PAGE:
Not so flushable wipes costing Leesburg thousands
LEESBURG, Ind. --- The small town of Leesburg has had issues with not so flushable wipes clogging sewer systems for years. Now, the town is warning residents fines will be issued if people continue to put wipes down the pipes.
Leesburg is home to only 550 people—meaning the budget is limited. Backed up sewage pipes have been bursting from people using flushable wipes, and the town worries it is costing more than they can afford.
Patsy Hamilton, a resident of Leesburg, expressed frustration over these issues digging into the town’s budget.
"Very frustrated, very frustrated because everybody's going to feel the financial burden," said Hamilton.
Jim Hales, Leesburg resident, wanted those backing up the sewer systems to take responsibility.
"They should be held accountable and watch what they flush down the drain," said Hales.
ABC 57 News’ Tiffany Salameh first covered the story in May, but the issues continued.
When people use the supposedly flushable wipes, they cannot break down in the sewer pipes, which then cause clogs and eventually pipes break down. This issue now costs the town of Leesburg up to $10,000 each time it happens.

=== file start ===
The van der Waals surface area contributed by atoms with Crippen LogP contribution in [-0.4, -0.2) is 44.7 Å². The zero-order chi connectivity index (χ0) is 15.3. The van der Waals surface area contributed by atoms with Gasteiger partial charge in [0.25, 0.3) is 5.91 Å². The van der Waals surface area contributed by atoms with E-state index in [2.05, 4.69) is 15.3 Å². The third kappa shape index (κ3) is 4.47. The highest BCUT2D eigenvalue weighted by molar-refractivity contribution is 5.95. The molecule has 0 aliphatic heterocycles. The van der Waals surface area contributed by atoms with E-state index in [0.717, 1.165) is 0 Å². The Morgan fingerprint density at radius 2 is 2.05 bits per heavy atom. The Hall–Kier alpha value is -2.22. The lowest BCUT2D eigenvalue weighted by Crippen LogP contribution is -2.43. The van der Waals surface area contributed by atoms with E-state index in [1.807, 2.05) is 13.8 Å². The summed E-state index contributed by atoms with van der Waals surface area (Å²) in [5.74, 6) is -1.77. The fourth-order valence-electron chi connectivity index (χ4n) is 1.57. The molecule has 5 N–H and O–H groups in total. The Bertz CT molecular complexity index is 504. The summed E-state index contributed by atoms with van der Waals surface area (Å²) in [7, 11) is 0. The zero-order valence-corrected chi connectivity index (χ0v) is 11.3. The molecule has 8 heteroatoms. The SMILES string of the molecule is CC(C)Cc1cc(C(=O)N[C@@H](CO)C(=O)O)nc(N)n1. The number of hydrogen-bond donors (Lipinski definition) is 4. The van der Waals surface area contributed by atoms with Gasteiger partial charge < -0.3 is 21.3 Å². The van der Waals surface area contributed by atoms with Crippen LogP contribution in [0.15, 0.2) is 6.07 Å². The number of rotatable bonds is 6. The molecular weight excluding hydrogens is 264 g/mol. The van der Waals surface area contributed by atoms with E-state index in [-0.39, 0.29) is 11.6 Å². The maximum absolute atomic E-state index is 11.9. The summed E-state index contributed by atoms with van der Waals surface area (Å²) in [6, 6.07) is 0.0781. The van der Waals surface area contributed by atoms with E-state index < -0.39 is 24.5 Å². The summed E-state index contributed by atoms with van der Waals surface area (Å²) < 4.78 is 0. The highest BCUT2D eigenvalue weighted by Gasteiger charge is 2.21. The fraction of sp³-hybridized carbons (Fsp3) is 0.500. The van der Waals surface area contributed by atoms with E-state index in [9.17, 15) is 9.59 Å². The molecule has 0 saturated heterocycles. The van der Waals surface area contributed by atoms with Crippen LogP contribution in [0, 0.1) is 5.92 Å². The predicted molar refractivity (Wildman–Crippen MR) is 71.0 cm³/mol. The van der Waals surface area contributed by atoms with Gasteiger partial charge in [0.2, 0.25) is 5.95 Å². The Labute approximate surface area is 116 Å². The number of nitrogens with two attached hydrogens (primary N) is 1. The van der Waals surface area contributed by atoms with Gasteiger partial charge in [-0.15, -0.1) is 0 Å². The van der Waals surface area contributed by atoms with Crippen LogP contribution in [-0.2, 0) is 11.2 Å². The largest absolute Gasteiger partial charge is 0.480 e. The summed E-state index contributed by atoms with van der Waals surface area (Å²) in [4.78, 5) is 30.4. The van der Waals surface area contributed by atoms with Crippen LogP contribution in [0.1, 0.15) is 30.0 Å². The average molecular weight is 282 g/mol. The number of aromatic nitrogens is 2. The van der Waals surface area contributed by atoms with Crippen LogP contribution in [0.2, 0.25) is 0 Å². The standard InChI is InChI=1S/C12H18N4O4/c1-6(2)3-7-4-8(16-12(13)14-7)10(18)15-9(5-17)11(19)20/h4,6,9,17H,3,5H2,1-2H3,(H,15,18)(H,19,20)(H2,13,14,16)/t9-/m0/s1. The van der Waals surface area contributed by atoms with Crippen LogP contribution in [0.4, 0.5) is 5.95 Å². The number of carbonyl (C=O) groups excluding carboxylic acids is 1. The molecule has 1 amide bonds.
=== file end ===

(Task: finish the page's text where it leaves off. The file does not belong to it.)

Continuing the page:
Derek Tenney, Service Technician with Tenney & Sons, Inc. responds to residents calls of sewage backups regularly—as often as at least once or twice a week.
”That is quite a bunch of calls,” said Tenney. “On average, we're averaging about five to ten a month in full repairs,” said Tenney.
Christina Archer, President of the Leesburg Town Council, feared the situation is only getting worse. Now, the town is issuing notices and decided to fine repeat violators.
“We'll start with a warning, and we've tried it,” said Archer “But after that the fines can go up to $500, plus the cost of the repair and believe me [that] can be very expensive," continued Archer.
The town will find out if residents in the town are clogging pipes when either an alarm sounds on the grinder pumps outside residents’ homes, or residents call to report sewage backup.
While many members of the community, including town officials, agree issuing fines is not ideal—the town is suffering too much to let this go on, according to Archer.
"I hate to do that [charge fines] to a small town like this,” said Tenney. “Especially with a lot of them having people living on social security, on low incomes, but if that's what it takes...that's what it's going to take,” said Tenney.
School children plan on delivering notifications with information with what cannot go down the pipes, according to Archer. Flushable wipes can still be used, but Tenney encouraged everyone to throw them away and keep the wipes out of the pipes.